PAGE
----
Head coach John Calipari is always very blunt about his team around this time of year (normally saying that they aren’t a very good basketball team). But that doesn’t mean he will leave out praise for what could potentially be a special defensive unit.
“I would say we are going to be a mauling, helping, rotating, shot-blocking team. … On offense, a team that tries to score within three seconds. … I’m going to be disappointed in February if this isn’t the best defensive team (he’s had at Kentucky).”
“This team is not going to be what it is before February.” Calipari said he might start four freshmen at times, or at least three.
As with any team that is made up of multiple inexperienced freshman, Kentucky is going to take a while to gell on both ends of the floor. On the defensive end in particular, players will have to get used to Calipari’s system in in-game scenarios, while also getting a feel for switching in pick-and-roll situations and general help defense.
But it’s clear that Kentucky has the personnel to be as dangerous of a defensive unit as there is in college basketball.
On the perimeter, the Wildcats have one of the best on-ball defenders in the country in Isaiah Briscoe. The sophomore has a strong frame, good lateral quickness and excellent intensity that helps him slide his feet effectively without fouling.
Five-star point guard De’Aaron Fox is also regarded as a very respected on-ball perimeter defender. Using his super speed, Fox can pressure ball handlers in a full court setting, or he can drive the point guard nuts by picking up the ball immediately when his opponent passes half court.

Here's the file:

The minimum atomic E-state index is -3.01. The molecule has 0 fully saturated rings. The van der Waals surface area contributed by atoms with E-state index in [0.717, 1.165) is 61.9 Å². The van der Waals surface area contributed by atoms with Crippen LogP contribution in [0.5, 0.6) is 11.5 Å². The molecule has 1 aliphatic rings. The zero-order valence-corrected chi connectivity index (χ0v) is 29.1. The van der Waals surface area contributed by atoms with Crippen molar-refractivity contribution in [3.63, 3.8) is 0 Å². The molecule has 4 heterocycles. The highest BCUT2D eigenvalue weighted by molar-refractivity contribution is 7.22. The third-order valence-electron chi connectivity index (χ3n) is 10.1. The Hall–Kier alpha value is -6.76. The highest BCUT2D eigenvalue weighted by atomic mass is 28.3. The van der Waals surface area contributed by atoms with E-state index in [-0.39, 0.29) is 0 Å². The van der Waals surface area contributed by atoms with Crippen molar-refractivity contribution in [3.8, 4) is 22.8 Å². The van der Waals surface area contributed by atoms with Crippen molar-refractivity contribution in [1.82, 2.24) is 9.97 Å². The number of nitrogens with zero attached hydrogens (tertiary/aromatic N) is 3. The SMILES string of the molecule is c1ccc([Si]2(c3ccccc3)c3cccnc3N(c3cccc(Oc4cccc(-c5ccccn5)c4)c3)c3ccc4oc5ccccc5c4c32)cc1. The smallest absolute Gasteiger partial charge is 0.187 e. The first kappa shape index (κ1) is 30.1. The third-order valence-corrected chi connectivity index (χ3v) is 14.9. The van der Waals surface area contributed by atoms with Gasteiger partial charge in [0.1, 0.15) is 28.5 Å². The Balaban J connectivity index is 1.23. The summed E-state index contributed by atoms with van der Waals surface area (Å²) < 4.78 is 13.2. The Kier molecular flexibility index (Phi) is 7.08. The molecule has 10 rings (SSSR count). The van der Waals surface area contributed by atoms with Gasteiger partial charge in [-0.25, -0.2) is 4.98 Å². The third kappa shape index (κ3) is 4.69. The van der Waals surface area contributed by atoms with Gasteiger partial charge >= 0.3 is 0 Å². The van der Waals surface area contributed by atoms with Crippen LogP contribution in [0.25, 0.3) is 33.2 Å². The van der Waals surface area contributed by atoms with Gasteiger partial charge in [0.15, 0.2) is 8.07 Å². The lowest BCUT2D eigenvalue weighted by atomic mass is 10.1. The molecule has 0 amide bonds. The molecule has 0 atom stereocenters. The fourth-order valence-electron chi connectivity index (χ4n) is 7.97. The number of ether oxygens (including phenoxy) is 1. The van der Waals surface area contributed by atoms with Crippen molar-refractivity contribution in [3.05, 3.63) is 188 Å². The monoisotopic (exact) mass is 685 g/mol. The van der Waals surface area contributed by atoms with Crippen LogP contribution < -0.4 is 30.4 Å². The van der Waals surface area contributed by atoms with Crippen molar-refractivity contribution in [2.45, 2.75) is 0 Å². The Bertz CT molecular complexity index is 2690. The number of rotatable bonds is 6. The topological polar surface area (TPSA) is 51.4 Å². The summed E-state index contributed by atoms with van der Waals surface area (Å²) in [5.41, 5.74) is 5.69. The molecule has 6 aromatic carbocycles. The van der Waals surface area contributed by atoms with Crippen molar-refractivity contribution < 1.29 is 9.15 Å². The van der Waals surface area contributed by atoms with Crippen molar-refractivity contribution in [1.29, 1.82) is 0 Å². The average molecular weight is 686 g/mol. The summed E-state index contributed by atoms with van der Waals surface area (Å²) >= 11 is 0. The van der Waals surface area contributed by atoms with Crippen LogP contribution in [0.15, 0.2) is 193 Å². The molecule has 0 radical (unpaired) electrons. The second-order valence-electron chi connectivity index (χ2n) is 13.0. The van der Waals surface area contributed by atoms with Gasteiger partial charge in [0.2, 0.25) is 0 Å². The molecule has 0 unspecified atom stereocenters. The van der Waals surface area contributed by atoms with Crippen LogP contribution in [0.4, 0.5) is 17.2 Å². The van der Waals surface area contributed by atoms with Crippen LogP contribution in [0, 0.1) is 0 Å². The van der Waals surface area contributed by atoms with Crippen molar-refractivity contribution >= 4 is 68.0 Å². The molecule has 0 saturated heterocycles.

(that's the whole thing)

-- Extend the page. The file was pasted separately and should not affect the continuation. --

Dominique Hawkins won’t receive a ton of minutes, but he has been a reliable defender (on and off the ball) for three years. Malik Monk is more of a shooter, however, he too has the traits (size and athleticism) to be a solid compliment to the other three guards.
Where things become even more intriguing is in the front court. Wenyen Gabriel, Edrice ‘Bam’ Adebayo and Isaac Humphries make up a trio that will help protect the rim.
Gabriel is a very raw player who relies on his motor and athletic traits. That is not necessarily a good thing on the offensive end as he continues to try to find the proper position for him to be successful. However, it’s great news for the Wildcats on defense. Gabriel’s energy never stops flowing and because of his length, he is capable of guarding three-to-four positions from the get-go.
He can stop opponents on the perimeter, while also having the shot blocking ability to take on bigs in the paint.
Adebayo will be a force on the glass and his toughness will give him the chance to body up bigs in the post. Add in the fact that he’s a terrific shot blocker, and Kentucky will have a much more potent interior defense than last season.
The 7’0″ from Australia, Humphries, will also get in on the fun. He only played 9.1 minutes per game last season and isn’t explosive or impressive athletically, but he did average nearly a block per game. His size and strength will be an asset for Calipari and company.
Although Sacha Killeya-Jones is an unknown (at this point) and Derek Willis is a stretch four, both players will help close out defensive possessions with rebounds.
But as good as the personnel looks on paper, is it seriously possible that this Kentucky team could be better defensively than the 2012-13 team that went 38-2 or the 2014-15 team that finished 38-1?
The 2012-13 team finished number one in KenPom’s defensive efficiency rankings as they featured Anthony Davis, Michael Kidd-Gilchrist and Marquis Teague.
Calipari knows his team better than anyone though, so maybe it isn’t un-realistic. Or maybe he is boosting the confidence of a group that could have growing pains at the start of the season without the head of their program, Ulis, in the fold.